The Hornet’s nest really has been startled by this one, huh? Who’s in charge of PR here at Choice of Games, anyway? Is it Jason? Please, for the love of God, not be Jason, because this whole thing caused by your stunt here might be quite detrimental to the future content from Cog. I mean quite a lot of authors who are on this forum are very, very opposed to even just the consideration of NFT use. In fact, this whole thing has damaged Author and User Trust with the company.
It doesn’t matter if you think you’re in the right or whatever, but in the first place you shouldn’t have commented on such a controversial topic. This topic and with the comments here has only quickened and even enhanced the bleedingaway attrition of Cog Authors to Twine and other programs. Even with apologies and so on. . . I find it doubtful how Cog can retain its talent.
In the end, this is a mess and you people need to fix it before this leaking attrition becomes a flood. As a small company, you shouldn’t be trying to do NFTs or any other unnecessary stupid actions that I don’t know could maybe prove catastrophic to your bottom line? I wonder if you people at Cog don’t have anything to do?Do you not have more pressing issues besides triggering the community?
Unfortunately, yes. It used to take 3 days to get a check to someone, but if that was over a weekend, then that became five days. Due to Trump’s interference in an attempt to sway the 2020 election, the base rate is now four-five days. As of this past week, the Postmaster General has intentionally slowed the delivery of mail further, in order to benefit private carrier services like UPS and FedEx, as well as to give Trump and his minions ideological ammunition in future elections. So, yeah, eight-ish days for me to get a check to someone.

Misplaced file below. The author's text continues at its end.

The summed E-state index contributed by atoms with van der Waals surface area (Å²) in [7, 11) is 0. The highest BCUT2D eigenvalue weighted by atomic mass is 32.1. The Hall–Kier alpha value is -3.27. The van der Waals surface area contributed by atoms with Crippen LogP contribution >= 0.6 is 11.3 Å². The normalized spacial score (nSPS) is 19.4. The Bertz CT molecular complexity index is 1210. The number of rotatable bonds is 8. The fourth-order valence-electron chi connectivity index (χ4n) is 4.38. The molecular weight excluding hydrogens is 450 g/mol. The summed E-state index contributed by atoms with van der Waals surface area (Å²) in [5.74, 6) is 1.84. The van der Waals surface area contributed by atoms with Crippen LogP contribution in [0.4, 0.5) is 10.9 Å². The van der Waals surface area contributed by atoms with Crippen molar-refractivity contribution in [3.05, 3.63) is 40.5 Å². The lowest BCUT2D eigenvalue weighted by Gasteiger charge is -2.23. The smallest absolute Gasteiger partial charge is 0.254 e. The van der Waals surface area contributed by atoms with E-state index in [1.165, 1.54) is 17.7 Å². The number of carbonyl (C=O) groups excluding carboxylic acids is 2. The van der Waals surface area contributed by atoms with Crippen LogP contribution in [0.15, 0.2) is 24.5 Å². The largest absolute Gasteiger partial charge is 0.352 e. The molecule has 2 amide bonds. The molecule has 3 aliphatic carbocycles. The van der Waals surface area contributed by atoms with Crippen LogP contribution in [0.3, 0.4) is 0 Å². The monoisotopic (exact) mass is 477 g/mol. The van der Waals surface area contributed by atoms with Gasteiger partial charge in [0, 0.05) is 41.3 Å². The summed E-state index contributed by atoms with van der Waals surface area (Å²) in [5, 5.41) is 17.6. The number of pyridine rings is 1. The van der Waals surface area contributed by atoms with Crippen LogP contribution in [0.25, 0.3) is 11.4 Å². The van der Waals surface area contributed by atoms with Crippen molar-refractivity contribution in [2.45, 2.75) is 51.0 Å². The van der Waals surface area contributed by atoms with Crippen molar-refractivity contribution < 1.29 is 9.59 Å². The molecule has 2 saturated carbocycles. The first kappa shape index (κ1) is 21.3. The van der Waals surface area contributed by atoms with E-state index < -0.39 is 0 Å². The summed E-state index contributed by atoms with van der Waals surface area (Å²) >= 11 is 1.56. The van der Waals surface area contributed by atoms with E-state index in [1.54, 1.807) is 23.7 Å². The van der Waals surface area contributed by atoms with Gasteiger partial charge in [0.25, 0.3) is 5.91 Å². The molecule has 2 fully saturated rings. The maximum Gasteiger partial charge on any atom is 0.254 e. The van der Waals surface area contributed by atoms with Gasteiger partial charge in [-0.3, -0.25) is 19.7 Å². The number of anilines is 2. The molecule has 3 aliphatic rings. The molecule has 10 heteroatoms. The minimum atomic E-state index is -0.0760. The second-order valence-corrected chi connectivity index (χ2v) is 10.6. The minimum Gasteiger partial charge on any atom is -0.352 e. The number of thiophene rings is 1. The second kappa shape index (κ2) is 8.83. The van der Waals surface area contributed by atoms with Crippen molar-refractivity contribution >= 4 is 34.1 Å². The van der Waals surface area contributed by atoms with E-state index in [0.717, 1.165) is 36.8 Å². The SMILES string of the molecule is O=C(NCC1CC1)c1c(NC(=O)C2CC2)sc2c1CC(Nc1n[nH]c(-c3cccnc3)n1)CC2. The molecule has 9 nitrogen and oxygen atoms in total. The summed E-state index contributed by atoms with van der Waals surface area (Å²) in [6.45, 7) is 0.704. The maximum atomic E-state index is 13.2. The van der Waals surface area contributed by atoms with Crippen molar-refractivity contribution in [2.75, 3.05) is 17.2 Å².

Meeps made a dramatic statement for attention. I said, actually, that’s an interesting business proposition. A lot of people freaked out because they didn’t read my post and have no coherent objection to the business proposition that I floated. I replied, trying to explain why their concerns were misplaced. People didn’t read what I wrote, intentionally misconstrued what I wrote, and/or disagreed with what I didn’t write, and replied with the same talking points that I preemptively rebutted in my opening post.
I can’t help it if the Tumblr groupthink is going to have a kneejerk reaction to me floating a way to better compensate my artists. And I’m not going to apologize for trying to figure out a way to do so.